Keeping It Salty

About

Hi, I’m Sam. Grab a cup of coffee and let me tell you about me, my spiritual journey and this blog.

I write. I teach English. I’m from the UK but live in Colombia – where I moved just after graduating from Oxford University.

Yes, Colombia. I usually have to clarify that to anyone who only has certain stereotypes to go by.

And it’s worked out pretty well. I met my husband out here. He’s Colombian and for many reasons, which I go into in other places (like here), we’re an unlikely couple. Only God could have got us together.

I’m also a Christian, which of course is at the core of my identity. But I’ve been on quite the spiritual journey to get to that point.


My Spiritual Journey


For a long time, although I knew I was a Christian, I didn’t know how to ‘own’ my faith. The label sat uncomfortably with me … mainly because I had had a fairly bumpy ride when it came to experiences with organised religion.

When I was eight I watched as my parents, friends of my parents and other committed Christians left the church we had been attending, carrying deep wounds as they did so. My family remained committedly Christian but we didn’t attend church from then on. When I got baptised, aged fourteen, it was with just my family watching in a lake in the countryside.

This being so, growing up and all the way through university I regarded church and institutional religion in general with a lot of suspicion.

Then after graduating I moved to Colombia and became a church attender again. Why? I was as surprised as any but it all came down to one word … community.

In the UK, although I hadn’t been attending church I had always had a rich community of believers around me to support and grow with – made up of family and friends. When I came to Colombia, I felt something missing. When I did eventually find a Christian community I felt at home with I learned to appreciate it. I realised that being part of a healthy Christian body is a joyful, beautiful thing: one that nourishes and fulfils. I realised that Christian community is important.

For a more detailed version of my spiritual journey, read this post.


Is this Blog for You?


This blog is a community for those of you who are hungry for spiritual growth, especially if you’ve had bad experiences with or have bad impressions of institutional Christianity.

It’s tricky, but we have to find a balance. We have to balance the benefits of criticising what preachers or church institutions say with running away from the discipline and the well-worn truths many have to offer.

Of course, that can be difficult. Especially if:

  • Institutional religion has hurt us.
  • The impressions we’ve got at a distance of church and religious institutions are really bad.

Or on the flip side if:

  • We’re afraid to break the habits of a lifetime and start criticising religious authority.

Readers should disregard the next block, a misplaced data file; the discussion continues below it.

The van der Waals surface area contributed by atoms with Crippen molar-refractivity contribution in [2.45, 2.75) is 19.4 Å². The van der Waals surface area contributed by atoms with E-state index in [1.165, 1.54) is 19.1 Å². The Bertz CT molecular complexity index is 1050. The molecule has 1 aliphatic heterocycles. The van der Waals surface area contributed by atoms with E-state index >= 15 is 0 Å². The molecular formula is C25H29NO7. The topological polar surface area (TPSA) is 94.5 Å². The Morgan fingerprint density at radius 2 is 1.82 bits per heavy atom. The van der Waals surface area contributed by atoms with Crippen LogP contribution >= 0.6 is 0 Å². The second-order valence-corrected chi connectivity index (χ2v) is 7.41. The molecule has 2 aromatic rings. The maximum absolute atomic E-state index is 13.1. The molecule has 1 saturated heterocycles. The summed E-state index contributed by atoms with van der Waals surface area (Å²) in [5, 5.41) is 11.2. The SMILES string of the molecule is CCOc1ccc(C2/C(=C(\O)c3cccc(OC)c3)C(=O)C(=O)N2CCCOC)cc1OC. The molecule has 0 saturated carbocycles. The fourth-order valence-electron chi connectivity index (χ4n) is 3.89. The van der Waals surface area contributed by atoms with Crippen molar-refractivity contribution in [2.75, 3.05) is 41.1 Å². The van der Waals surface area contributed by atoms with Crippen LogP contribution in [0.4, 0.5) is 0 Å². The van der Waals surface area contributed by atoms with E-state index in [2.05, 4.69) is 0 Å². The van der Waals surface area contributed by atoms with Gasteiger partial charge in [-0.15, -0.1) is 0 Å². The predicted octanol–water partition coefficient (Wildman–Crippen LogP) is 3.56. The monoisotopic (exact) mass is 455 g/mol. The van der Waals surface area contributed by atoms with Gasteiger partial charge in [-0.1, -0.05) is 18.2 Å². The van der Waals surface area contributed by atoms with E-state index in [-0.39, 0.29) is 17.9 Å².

• We want to start thinking through our faith for ourselves but have no idea where to begin.

Which is why I hope you’ll hang around this blog a while as we navigate the boundaries between spirituality and religion and form a little community of our own along the way.


What next?


To join the community, be among the first to hear about all the latest content and gain access to free resources for dealing with church hurt … subscribe!

You can also engage on social media through the Keeping It Salty Instagram, twitter, and Pinterest accounts! Take a look here:

With love,

Sam

2 Comments

  1. I am grateful to have found this website. There are so many that have dealt and are dealing with “church hurt”. I found out that “hurt people, hurt people”. Many that are trying to recover don’t have a clue how. Well, Jesus gave an invitation to come to Him all ye that labor and are heavy laden and I will give you rest. I would imagine that means run to Him to experience His rest, peace and joy. There are places that I have scars. They are evidence of an injury. Jesus experienced the same. He was able to show Thomas His scars. My scars are evidence of past injury. Jesus’ scars are the same. But, they are no longer a source of pain. As a pastor in the U.S., It is my responsibility to lead the hurting to the Chief Physician for healing. And to “do no harm”.

    1. Thank you so much for your thoughtful comment! I love what you said about Jesus showing Thomas His scars – meaning that we should be able to do the same. I too am so grateful that we have the Chief Physician to help us in these areas where we’ve been hurt. I’m so glad your scars are no longer a source of pain and trust that God will bring good out of whatever bad experiences caused them.

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